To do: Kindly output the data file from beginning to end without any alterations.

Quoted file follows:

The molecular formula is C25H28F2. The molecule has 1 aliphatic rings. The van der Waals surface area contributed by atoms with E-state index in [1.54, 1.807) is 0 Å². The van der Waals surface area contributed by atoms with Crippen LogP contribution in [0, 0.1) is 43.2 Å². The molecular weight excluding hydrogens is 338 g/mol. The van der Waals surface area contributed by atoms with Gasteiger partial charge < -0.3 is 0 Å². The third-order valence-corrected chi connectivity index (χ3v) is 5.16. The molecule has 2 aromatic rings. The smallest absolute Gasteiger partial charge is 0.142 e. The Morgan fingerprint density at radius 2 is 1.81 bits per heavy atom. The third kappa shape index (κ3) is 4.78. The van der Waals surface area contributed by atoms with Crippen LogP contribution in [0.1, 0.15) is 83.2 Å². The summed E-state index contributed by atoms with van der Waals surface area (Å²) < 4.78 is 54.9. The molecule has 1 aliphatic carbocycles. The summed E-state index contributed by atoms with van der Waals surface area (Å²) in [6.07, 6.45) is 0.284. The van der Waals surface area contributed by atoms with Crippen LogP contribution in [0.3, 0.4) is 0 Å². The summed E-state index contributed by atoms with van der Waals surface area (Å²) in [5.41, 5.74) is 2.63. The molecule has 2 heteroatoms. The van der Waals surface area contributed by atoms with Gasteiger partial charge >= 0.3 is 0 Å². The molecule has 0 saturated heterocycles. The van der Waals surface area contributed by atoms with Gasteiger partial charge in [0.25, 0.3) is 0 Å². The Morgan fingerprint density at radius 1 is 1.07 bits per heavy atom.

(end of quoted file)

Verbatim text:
The molecular formula is C25H28F2. The molecule has 1 aliphatic rings. The van der Waals surface area contributed by atoms with E-state index in [1.54, 1.807) is 0 Å². The van der Waals surface area contributed by atoms with Crippen LogP contribution in [0, 0.1) is 43.2 Å². The molecular weight excluding hydrogens is 338 g/mol. The van der Waals surface area contributed by atoms with Gasteiger partial charge < -0.3 is 0 Å². The third-order valence-corrected chi connectivity index (χ3v) is 5.16. The molecule has 2 aromatic rings. The smallest absolute Gasteiger partial charge is 0.142 e. The Morgan fingerprint density at radius 2 is 1.81 bits per heavy atom. The third kappa shape index (κ3) is 4.78. The van der Waals surface area contributed by atoms with Crippen LogP contribution in [0.1, 0.15) is 83.2 Å². The summed E-state index contributed by atoms with van der Waals surface area (Å²) < 4.78 is 54.9. The molecule has 1 aliphatic carbocycles. The summed E-state index contributed by atoms with van der Waals surface area (Å²) in [6.07, 6.45) is 0.284. The van der Waals surface area contributed by atoms with Crippen LogP contribution in [0.3, 0.4) is 0 Å². The summed E-state index contributed by atoms with van der Waals surface area (Å²) in [5.41, 5.74) is 2.63. The molecule has 2 heteroatoms. The van der Waals surface area contributed by atoms with Gasteiger partial charge >= 0.3 is 0 Å². The molecule has 0 saturated heterocycles. The van der Waals surface area contributed by atoms with Gasteiger partial charge in [0.25, 0.3) is 0 Å². The Morgan fingerprint density at radius 1 is 1.07 bits per heavy atom.